If you are one of my good stewardship friends and are cringing at the title of this blog, please forgive me and read on. Debt is a very polarizing issue, no one is really for it, but some are willing to leverage it. Then, others leverage it way too much and get into big trouble. To be clear, I am not a fan of debt, but I understand it. I have watched more than one church grow from a few hundred to a few thousand simply by engaging debt for a season while building the right facility to expand ministry.
Here are some hints from my experience with many churches staring down the debt decision. How do I know when it is ok to engage church debt?
- Your current church debt load is less than 1x your annual budget. This should also be accompanied by a growing sense of financial freedom with consistent annual revenue growth.
- Your cash reserve amount is 3-4x your monthly expense needs and will not be depleted by the decision to pursue new debt.
- You have been consistently budgeting and spending below revenue. This means every year your budget spending plan has been less than previous year giving levels and you have been strategically growing this margin every year. A minimum annual margin number would be expenses at 90% of revenue.
- You have cash set aside for all upfront developmental expenses and down payments related to the next capital project.
- You can cash flow the debt payments with current budget giving. In other words, your new debt repayment will not be funded by money raised outside of normal budget giving.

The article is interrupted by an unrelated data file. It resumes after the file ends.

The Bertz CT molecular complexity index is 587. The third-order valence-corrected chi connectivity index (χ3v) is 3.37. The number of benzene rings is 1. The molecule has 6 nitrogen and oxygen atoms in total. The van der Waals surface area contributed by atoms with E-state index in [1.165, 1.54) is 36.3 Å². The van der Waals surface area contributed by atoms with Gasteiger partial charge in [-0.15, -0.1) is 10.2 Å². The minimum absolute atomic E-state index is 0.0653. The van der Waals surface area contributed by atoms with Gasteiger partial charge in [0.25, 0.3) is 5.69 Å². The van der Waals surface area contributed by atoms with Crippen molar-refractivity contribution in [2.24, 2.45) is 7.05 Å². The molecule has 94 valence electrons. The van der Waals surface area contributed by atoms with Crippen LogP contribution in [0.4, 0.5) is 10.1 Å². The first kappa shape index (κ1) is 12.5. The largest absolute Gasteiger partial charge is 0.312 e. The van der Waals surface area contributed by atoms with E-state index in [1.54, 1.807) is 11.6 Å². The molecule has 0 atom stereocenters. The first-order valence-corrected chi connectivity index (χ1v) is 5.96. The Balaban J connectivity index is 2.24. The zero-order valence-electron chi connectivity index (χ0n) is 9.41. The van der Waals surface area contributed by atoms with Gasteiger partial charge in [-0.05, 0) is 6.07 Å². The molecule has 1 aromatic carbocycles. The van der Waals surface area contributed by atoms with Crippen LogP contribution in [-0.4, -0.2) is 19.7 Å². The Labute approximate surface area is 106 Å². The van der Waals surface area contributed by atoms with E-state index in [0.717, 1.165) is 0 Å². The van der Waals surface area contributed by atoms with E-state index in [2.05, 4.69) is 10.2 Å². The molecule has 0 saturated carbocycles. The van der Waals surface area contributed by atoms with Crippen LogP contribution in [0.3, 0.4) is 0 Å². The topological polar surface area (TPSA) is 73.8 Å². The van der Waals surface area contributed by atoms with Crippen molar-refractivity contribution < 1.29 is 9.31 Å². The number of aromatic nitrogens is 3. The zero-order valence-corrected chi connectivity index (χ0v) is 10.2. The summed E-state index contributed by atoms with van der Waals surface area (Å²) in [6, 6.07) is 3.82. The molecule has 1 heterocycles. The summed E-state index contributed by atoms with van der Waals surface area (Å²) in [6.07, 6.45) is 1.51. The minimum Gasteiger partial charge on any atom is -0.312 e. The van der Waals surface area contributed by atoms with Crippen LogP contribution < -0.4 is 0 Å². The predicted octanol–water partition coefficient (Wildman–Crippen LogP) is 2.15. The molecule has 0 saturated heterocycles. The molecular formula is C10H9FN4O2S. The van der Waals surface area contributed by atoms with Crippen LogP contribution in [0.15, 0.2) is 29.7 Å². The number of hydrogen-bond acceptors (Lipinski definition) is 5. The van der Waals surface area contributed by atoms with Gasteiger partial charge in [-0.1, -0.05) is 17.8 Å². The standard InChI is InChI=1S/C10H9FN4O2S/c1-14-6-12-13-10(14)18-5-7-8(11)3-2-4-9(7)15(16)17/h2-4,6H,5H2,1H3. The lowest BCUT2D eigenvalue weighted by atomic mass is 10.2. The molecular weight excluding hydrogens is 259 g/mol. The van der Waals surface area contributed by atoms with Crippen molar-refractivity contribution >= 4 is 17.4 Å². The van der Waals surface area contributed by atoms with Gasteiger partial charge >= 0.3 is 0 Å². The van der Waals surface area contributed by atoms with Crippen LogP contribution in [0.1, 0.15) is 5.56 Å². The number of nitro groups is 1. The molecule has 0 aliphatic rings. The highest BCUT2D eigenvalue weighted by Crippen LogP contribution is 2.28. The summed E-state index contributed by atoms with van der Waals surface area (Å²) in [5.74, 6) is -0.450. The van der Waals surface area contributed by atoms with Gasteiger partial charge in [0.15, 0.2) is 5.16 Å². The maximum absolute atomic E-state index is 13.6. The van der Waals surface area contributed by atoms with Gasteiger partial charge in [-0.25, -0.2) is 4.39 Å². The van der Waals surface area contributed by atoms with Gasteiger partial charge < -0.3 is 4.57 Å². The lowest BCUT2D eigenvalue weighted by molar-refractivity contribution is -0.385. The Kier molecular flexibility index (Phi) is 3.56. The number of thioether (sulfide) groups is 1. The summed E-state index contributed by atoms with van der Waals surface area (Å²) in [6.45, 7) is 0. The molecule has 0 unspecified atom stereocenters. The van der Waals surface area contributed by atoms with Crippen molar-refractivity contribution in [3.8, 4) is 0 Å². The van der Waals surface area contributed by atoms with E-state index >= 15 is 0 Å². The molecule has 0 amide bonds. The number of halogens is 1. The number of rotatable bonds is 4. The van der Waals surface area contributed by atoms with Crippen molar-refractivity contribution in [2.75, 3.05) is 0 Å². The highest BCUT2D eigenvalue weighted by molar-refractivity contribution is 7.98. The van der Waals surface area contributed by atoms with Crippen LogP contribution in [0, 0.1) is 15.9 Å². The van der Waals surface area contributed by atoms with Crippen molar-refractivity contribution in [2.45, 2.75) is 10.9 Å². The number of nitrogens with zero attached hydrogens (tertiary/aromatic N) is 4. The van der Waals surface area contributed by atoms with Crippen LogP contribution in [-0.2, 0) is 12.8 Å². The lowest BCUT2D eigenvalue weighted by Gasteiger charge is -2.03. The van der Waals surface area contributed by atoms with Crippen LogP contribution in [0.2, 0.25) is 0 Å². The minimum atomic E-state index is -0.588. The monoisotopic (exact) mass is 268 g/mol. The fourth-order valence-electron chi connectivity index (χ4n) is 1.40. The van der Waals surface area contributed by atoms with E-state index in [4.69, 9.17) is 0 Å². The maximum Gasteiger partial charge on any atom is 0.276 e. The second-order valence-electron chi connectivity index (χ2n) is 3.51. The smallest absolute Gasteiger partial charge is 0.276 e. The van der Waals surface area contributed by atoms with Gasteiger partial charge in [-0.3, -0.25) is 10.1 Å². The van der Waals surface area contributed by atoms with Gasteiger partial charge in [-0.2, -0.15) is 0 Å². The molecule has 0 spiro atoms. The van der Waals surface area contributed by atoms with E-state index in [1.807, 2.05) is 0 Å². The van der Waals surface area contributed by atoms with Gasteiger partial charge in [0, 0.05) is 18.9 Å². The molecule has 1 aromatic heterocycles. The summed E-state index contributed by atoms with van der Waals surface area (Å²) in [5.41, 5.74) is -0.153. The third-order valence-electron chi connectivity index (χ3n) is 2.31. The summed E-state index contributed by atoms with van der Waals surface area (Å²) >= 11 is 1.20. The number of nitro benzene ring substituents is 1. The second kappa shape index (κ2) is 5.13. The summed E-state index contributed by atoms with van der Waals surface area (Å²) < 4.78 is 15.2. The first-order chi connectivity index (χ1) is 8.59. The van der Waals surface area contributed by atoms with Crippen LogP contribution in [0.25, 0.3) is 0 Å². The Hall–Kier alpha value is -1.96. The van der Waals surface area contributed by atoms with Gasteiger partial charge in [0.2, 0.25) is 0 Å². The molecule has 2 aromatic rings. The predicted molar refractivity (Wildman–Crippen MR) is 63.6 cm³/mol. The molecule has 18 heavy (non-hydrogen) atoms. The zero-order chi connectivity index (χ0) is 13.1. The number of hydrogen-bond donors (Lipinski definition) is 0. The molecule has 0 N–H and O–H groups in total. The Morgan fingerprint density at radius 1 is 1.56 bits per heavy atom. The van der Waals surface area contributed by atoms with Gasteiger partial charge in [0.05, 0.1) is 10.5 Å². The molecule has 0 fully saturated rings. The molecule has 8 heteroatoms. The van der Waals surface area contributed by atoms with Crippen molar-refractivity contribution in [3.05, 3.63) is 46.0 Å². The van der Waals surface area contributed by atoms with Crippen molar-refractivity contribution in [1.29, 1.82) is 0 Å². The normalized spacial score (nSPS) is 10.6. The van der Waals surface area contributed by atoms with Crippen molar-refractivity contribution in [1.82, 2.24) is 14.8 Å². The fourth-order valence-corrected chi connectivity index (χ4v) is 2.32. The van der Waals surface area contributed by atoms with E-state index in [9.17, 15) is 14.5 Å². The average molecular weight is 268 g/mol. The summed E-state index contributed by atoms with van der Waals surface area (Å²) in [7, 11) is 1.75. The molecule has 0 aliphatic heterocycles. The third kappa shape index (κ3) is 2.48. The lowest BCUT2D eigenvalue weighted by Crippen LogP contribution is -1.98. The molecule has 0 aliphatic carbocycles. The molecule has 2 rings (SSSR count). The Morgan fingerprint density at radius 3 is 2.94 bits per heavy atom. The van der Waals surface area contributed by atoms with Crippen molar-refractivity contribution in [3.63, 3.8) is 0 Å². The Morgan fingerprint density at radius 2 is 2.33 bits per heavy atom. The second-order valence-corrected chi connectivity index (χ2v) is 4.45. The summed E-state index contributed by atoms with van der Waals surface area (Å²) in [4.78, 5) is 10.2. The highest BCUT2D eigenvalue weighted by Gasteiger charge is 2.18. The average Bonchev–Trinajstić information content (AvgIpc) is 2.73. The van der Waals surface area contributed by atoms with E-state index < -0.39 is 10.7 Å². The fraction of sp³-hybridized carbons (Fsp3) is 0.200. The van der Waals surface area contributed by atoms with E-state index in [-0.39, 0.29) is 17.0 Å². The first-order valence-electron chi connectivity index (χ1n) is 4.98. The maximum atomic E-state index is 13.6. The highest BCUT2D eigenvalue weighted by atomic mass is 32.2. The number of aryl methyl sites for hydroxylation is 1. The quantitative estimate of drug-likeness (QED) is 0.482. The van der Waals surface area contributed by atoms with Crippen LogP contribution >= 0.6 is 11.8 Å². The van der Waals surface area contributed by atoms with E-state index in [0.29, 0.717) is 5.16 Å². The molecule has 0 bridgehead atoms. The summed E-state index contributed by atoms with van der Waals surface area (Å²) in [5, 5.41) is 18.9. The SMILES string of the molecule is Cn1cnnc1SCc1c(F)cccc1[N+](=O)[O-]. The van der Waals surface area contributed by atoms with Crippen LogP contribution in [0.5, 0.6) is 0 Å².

- You have a short term plan to repay the debt ahead of schedule. This may or may not involve a capital campaign.
- Your engagement of debt is practically unavoidable. Meaning you are in multiple services and have maxed out all creative planning opportunities before you.
- Your next capital project is the right project that will lead to exponential church growth because this pattern exists in your church.
- Your leadership and members are 100% behind this next step.
- You are not attempting to use debt to turn around a declining or unhealthy situation.
I am confident this content has created some quick reactions within many readers. I am not suggesting that churches should pursue debt. For 15 years I was 100% employed in the capital campaign business, so I have seen the good, the bad, and the ugly on this topic. I do strongly believe that debt is often times engaged unnecessarily. When a church practices both strong stewardship principles partnered with a high value for biblical generosity debt becomes less of a conversation. I helped raise millions of dollars for churches who could have paid cash if they had just followed the solid financial and generosity practices. The capital campaign business is dramatically changing and the future of the church will be funded differently. If your church has not begun to move to more of a cash flow model the time to start is now. Go unleash giving today!
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